Increased oxidation and altered immune mediator production in skin from aged baboons, in response to TST

Work from our labs has shown that the elderly lung environment is pro-oxidative and inflammatory, leading to increased susceptibility to Mycobacterium tuberculosis (M.tb) infection [27,28,29]. Moreover, cutaneous infections are more commonly observed in older individuals due to age-related changes in the skin, such as decreases in structural integrity and cellularity and increases in ROS [14, 19, 30, 31]. A predominant source of ROS in the skin is superoxide anion [15]. We evaluated superoxide levels in the skin of BCG-vaccinated adult and aged baboons in response to TST using electron parametric resonance (EPR). In the ST response, we observed increased superoxide in aged skin from 3-day biopsies (Fig. 1d, left). Oxidation in adult skin increased in the ST 7-day biopsy time point reaching levels comparable to that of aged skin (Fig. 1d, right). In the skin, glutathione is one of the most important antioxidants capable of reducing ROS levels [16]. Higher levels of reduced glutathione were found in aged skin from ST 3-day biopsies in response to TST (Fig. 1e, left). Similar to oxidation levels, reduced glutathione were higher in adult skin from ST 7-day biopsies, reaching the levels of those observed in the aged skin (Fig. 1e, right). Lastly, we measured protein carbonyls in the skin, which reflect the degree of tissue oxidative damage [16]. We saw no differences in protein carbonyls present in the skin between our age groups in ST biopsies (Fig. 1f). Skin obtained from the LT challenge time point showed a trend increase in superoxide levels and protein carbonyls in aged skin from LT 3-day biopsies (Fig. 1g & h, 3-day), with oxidation levels decreasing in both age groups in LT 7-day biopsies (Fig. 1g & h, 7-day). Reduced glutathione levels showed a trend increase in adult skin in response to TST in LT 3-day and 7-day biopsies post-TST (Fig. 1I). These results suggests that older animals mount an early, enhanced oxidative response not observed in adult animals.

Elderly skin has been shown to have higher basal levels of inflammatory cytokines [19]. When challenged, early and non-specific inflammatory responses in the skin have been observed [32], blunting subsequent antigen-specific responses. We next evaluated cytokine, chemokine, and growth factors present in aged and adult skin from BCG-vaccinated baboons. In response to TST, we observed a significant decreased production of cytokines, chemokines, and growth factors in the skin of aged baboons in the ST 3-day biopsies (Fig. 2a). In both age groups, immune protein levels were decreased in ST 7-day biopsies (See Supplementary Fig. 2A, Additional File 1). During the LT recall response, TST-challenged 3-day biopsies from aged skin responded similarly to TST-challenged adult 3-day biopsies, although aged skin had higher levels of IL1β and a fold change increase in several chemokines (Fig. 2b). Overall, the relative magnitude of immune protein levels in LT biopsies was less than levels of immune proteins observed in the ST response to TST, suggesting that recall responses for both age groups decreased over time (Fig. 2b; See Supplementary Fig. 2B, Additional File 1).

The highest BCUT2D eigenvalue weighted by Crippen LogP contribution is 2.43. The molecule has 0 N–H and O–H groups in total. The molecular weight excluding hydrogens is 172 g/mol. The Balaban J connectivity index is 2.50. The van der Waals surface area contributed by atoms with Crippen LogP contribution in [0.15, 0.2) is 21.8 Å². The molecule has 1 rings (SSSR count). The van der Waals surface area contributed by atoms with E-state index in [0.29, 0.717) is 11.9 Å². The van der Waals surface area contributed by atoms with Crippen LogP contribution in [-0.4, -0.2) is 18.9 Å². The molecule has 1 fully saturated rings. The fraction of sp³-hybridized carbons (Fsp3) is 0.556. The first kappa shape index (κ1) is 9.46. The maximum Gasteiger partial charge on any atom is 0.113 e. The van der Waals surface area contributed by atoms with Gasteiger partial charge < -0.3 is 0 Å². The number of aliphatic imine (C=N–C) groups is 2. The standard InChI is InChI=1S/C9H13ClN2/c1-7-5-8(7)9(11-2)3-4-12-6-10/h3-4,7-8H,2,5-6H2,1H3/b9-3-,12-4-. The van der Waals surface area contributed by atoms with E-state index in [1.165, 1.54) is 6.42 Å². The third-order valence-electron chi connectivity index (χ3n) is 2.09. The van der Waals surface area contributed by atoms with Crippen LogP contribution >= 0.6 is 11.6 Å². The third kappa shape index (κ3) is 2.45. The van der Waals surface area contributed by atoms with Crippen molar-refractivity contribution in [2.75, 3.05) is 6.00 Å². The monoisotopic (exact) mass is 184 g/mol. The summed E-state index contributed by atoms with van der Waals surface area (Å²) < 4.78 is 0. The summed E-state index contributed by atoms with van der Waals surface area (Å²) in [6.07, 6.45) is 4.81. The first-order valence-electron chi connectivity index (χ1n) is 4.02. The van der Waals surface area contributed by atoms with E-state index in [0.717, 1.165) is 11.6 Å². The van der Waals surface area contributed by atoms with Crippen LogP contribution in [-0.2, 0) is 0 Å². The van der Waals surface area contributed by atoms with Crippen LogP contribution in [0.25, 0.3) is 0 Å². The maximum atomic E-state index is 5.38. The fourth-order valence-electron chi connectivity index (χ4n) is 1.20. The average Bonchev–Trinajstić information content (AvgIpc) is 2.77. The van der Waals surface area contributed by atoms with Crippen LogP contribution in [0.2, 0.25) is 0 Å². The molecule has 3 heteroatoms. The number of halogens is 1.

Fig. 2
figure2

Decreased early immune mediator production and less inflammation in aged baboon skin challenged with TST. Levels of immune proteins in (a) ST 3-day biopsies and (b) LT 3-day biopsies from adult (A) and aged (O) vaccinated baboons were detected by Luminex assay. Shown for each analyte: protein concentration normalized per μg of protein in skin tissue homogenates (left) and the fold change of TST protein levels vs saline (right). One-way ANOVA post-Tukey analyses Adult TST vs Aged TST, *p < 0.05, **p < 0.01. H&E stained skin tissue from adult and aged baboons was evaluated for inflammation, cell infiltration, and skin structural changes in ST 3-day biopsies (c) and LT 3-day biopsies (d). Representative images are shown of adult (left) and aged (right) skin tissue in response to NaCl (top) and TST (bottom) for ST 3-day biopsies (c) and LT 3-day biopsies (d). Percent affected inflammation is quantified in ST 3-day biopsies (e) and LT 3-day biopsies (f)